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Are the world’s oldest people genetically superior?
Discovery News recently published an article titled "World’s Oldest People Are Genetically Superior". In spite of the definitive headline, Alexander found the evidence provided in the article less than convincing:
"At no point in this article does Discovery make an effort to qualify what this 'superiority' is in definition or in characteristic. At best, it points to a change in protein production between supercentenarians [individuals 110 years of age or older] and young people, but there is no elaboration or affirmation that this is the superiority in question. This type of misinformation can be detrimental to the public’s scientific education."
Alexander decided to delve deeper, and tracked down the original article in the journal PLoS One. The researchers did not find any clear evidence to suggest that supercentenarians are genetically superior, so Alexander contacted Discovery News to ask them for the justification behind their claims. You can see the full message he sent them here.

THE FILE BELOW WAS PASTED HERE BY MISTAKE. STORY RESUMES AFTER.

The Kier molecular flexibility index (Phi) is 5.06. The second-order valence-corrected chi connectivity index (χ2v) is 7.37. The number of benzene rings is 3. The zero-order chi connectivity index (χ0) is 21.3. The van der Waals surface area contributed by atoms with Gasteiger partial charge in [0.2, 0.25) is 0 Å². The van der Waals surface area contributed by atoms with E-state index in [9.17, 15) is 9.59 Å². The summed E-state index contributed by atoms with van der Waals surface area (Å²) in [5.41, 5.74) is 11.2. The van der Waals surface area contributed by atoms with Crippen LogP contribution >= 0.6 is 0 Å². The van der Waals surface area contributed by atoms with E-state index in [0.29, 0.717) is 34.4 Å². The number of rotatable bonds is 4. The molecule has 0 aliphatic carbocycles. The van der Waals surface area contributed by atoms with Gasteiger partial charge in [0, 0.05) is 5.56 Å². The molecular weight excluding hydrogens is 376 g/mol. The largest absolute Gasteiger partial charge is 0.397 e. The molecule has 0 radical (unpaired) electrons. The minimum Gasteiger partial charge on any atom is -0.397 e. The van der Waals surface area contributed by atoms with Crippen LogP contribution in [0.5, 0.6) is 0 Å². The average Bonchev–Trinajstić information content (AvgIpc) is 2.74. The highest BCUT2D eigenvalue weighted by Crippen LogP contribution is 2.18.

Unfortunately, Discovery News did not respond, nor did they reply when Alexander contacted them via Twitter. So Alexander decided to go back to the original research article to settle the matter. Here's what he concluded:
"The article's main focus was on rare protein-altering variants and genes, specifically focusing on one gene called TSHZ3. Even with the differences spotted between the supercentenarians and the control group in this gene, the researchers clearly stated this was not significant (in direct opposition to the Discovery News claim), let alone grounds to claim genetic superiority."
As is often the case, it seems that the allure of a catchy headline is a catalyst for exaggerated and misleading science reporting. Getting hold of the original research, where possible, can offer a clearer picture.
This Ask for Evidence story was written by Ed Parker, a member of our Voice of Young Science Network.